Encourage her to accept an invitation to work drinks with colleagues, reconnect with old friends, or take up a new creative outlet or sport.
If you wait too long, you may have jettisoned too many other valuable aspects of your life to salvage much when the relationship inevitably ends. If you know you’ll have to get out sooner or later, always choose sooner.
5. You always think about being with other people.
A sure sign that you’re ready to move on is that you frequently imagine being with other partners.
Everyone, whether single or attached, notices attractive people. Being in a relationship doesn’t mean you cease to function as a sexual being.
It’s also human nature to experience FOMO when thinking about the “what-ifs” – this career, that car, this house, a different brand of shoes. Partners are no exception.
Checking out a sleek restaurant with sexy lighting is fine as long as you go back for home cooking afterwards. However, if you have thoughts about other women everywhere you go, it’s not fair on you or your partner.
They may not even be exclusively sexual thoughts.
You may catch yourself imagining how much more fun you’d be having if you’d turned up to the party with a more socially adaptable partner who got up to dance with you.
Maybe you feel Sunday lunches would drag less if you had a partner who got on better with your family.
Continually imagining the life you could have had with another person is a reliable indicator that the life you’re in now isn’t the right one. Take action now to broaden your horizons and seize on a better future.
As a single person, you can harness your restless imagination and repurpose it into intuitive dynamism; the kind that commands attention and makes you interesting and attractive to a broad range of people.
6. One of you cheats.
This is a step beyond the last red flag. Many modern relationships have looser dynamics and less focus on monogamy, allowing other partners to enter the fray.
However, if one of you steps outside the established bounds of the relationship you have, it can be destructive and cause immense pain.
In these circumstances, it’s important to put emotions to one side and reason. If you feel you can no longer trust the partner who cheated, then the relationship has to end.
Painful experiences are nothing without lessons, however. If a person cheats, it’s because the relationship is not meeting their needs. How can you level up to make sure you meet the needs of the next person you date?
Always look to improve yourself. That means leaving partners that have broken your trust.
PRO TIP: You’re not afraid to be without her, you’re just scared to dump her.
It’s sometimes the healthiest choice to be single. The only thing stopping you may be the grim prospect of an awkward conversation with your partner. However, you’re cheating yourself out of a better life. Take the leap.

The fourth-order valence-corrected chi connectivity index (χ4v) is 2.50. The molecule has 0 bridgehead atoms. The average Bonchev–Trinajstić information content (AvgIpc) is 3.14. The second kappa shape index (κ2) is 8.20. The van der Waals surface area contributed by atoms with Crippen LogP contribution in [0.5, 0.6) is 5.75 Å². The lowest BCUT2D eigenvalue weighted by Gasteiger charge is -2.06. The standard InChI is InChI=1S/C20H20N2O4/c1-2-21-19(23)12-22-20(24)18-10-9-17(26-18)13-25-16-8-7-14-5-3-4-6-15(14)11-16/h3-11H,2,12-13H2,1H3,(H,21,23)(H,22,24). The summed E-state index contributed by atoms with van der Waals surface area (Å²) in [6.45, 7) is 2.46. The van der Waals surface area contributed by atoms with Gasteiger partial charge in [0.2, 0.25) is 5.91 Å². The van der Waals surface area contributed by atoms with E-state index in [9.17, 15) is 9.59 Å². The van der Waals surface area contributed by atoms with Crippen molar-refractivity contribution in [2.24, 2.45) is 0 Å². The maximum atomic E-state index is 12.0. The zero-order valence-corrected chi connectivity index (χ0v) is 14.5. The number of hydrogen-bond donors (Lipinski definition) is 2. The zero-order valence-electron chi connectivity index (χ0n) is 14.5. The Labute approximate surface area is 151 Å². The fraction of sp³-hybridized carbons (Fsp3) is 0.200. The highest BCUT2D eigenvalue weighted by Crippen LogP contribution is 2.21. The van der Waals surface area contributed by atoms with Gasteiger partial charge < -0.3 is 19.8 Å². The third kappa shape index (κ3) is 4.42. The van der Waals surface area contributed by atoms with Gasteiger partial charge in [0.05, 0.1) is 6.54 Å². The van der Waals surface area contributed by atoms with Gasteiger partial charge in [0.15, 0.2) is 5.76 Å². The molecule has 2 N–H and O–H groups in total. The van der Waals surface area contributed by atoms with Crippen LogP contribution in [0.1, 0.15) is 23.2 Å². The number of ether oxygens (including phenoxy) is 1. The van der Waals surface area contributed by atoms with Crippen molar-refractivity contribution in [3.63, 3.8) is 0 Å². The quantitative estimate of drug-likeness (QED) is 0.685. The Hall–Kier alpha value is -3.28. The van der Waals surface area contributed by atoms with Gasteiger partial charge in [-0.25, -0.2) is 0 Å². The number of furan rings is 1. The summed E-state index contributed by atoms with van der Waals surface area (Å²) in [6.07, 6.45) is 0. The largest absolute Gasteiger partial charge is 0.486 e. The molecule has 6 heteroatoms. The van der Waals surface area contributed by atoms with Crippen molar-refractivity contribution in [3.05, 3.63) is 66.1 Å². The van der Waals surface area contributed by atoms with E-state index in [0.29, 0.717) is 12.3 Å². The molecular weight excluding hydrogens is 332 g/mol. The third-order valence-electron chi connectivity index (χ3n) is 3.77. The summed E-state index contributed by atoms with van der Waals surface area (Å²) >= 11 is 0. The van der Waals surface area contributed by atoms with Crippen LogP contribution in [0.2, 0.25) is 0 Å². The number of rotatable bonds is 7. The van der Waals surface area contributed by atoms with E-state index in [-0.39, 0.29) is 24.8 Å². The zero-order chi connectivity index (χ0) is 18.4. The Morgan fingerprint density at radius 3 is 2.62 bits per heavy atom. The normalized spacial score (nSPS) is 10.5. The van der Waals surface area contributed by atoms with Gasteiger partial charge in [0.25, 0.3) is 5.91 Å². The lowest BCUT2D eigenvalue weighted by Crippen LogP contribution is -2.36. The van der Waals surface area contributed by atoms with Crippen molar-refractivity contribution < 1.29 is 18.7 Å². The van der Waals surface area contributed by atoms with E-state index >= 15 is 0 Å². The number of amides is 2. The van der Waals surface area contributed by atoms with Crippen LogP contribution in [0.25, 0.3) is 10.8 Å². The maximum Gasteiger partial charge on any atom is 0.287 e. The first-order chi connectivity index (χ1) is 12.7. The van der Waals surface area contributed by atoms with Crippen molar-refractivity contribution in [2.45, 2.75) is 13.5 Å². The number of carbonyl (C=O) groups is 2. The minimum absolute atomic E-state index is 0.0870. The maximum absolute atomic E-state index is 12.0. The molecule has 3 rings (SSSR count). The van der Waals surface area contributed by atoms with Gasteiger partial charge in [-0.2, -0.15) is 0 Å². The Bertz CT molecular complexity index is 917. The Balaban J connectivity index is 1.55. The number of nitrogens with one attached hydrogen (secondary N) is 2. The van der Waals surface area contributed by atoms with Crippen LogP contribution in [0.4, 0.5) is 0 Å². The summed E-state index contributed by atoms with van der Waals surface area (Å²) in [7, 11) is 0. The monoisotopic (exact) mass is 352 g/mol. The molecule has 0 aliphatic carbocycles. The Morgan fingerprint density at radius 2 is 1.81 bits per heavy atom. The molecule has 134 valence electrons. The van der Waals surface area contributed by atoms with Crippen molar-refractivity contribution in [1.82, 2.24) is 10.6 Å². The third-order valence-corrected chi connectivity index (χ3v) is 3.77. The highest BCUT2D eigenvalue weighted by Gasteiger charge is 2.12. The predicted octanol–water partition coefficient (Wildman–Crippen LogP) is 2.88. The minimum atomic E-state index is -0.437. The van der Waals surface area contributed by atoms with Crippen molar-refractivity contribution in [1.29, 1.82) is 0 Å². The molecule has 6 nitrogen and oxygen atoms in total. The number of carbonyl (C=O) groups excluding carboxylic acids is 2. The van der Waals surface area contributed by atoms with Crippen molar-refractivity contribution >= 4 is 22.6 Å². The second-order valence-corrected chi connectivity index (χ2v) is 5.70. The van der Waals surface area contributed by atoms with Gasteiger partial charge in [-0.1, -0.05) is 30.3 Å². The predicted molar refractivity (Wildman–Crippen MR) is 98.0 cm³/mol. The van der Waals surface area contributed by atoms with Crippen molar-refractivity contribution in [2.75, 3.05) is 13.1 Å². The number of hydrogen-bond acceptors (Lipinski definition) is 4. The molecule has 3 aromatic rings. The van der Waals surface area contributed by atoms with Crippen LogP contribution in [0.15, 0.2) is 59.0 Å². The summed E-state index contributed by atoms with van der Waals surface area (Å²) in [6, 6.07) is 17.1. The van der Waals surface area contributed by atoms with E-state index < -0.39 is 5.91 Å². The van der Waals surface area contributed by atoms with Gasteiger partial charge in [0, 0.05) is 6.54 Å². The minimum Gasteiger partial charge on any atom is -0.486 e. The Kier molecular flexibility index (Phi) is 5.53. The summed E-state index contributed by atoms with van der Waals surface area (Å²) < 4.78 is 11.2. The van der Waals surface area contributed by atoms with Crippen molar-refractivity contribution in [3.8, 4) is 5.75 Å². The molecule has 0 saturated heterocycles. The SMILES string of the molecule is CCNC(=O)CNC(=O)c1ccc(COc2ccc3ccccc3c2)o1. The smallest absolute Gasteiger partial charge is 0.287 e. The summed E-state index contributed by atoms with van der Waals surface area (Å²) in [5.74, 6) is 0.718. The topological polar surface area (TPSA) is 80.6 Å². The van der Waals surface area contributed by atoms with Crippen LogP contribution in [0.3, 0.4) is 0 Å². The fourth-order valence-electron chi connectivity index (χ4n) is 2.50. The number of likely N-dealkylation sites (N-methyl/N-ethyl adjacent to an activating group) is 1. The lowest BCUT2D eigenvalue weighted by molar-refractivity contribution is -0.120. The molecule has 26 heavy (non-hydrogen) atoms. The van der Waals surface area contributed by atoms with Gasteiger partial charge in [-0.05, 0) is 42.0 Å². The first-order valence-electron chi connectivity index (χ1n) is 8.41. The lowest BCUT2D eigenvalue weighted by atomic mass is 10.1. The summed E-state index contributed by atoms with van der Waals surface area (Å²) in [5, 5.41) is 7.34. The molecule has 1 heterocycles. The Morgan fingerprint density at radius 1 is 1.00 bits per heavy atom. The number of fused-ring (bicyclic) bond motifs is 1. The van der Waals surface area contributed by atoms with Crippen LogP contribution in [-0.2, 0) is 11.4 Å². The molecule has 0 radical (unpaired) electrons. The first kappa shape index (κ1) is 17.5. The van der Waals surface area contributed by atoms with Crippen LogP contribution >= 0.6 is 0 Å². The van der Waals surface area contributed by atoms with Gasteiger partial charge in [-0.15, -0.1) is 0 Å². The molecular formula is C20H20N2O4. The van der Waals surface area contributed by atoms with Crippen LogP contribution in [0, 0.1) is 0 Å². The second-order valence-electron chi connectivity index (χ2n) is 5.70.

Many people procrastinate breakups. Even when they know they ought to do it, it’s all too easy to keep finding flimsy excuses and justifications for putting off the tough chat.
It’s never the right time, and it never will be. So right now is as bad and as good a time as any other.
In reality, it’s an hour or two of unpleasantness, followed by a lifetime of freedom to grow and infinite opportunities.
Maybe you’re afraid of an angry reaction. But will your partner’s response be better or worse now than three months further down the line?
Break the news in public if you’re afraid of the scene they’ll cause behind closed doors. It’s best to make sure you haven’t anything valuable belongings at their house.
Maybe you genuinely care for your partner and don’t want to break their heart. If so, leading them on won’t help. The kindest thing to do is to come clean about your feelings. They’ll get over it in time.
Be honest, open, and supportive without giving your partner false hope. But don’t be the man who wastes both his and his partner’s time in a relationship he doesn’t value, just because he doesn’t dare to say what he wants. It’s not fair on either of you.
The sooner you can face your fears and take responsibility for your happiness, the sooner you can move on to a new world of exciting interactions with alluring new people.
Sooner or later, most relationships run their course. You should only end up with a great match or someone who helps you self-actualise. Don’t settle for less.
Knowing when to walk away from a failing relationship takes experience, intuition, and emotional intelligence. Going through with it takes courage and resolve.
It can be daunting and gruelling to build a new life after a relationship, but it yields so much excitement and energy. The first step is the hardest, as it’s natural to cling to what’s familiar.
In relationships, you usually get what you’re willing to earn. Too many people settle for what they think they deserve.
I’m here to tell you that you deserve the best. Thousands of men have benefitted from having a guide to show them through the nuances of life after a breakup.
I’ve been helping men to improve themselves after relationships end for over a decade and a half, and their next relationship is always far happier.
Get out there and roll the dice. Boldness reaps rewards.
Learn how to settle for nothing less than what you deserve and make §an amazing first impression at my virtual Impactful Connection workshops.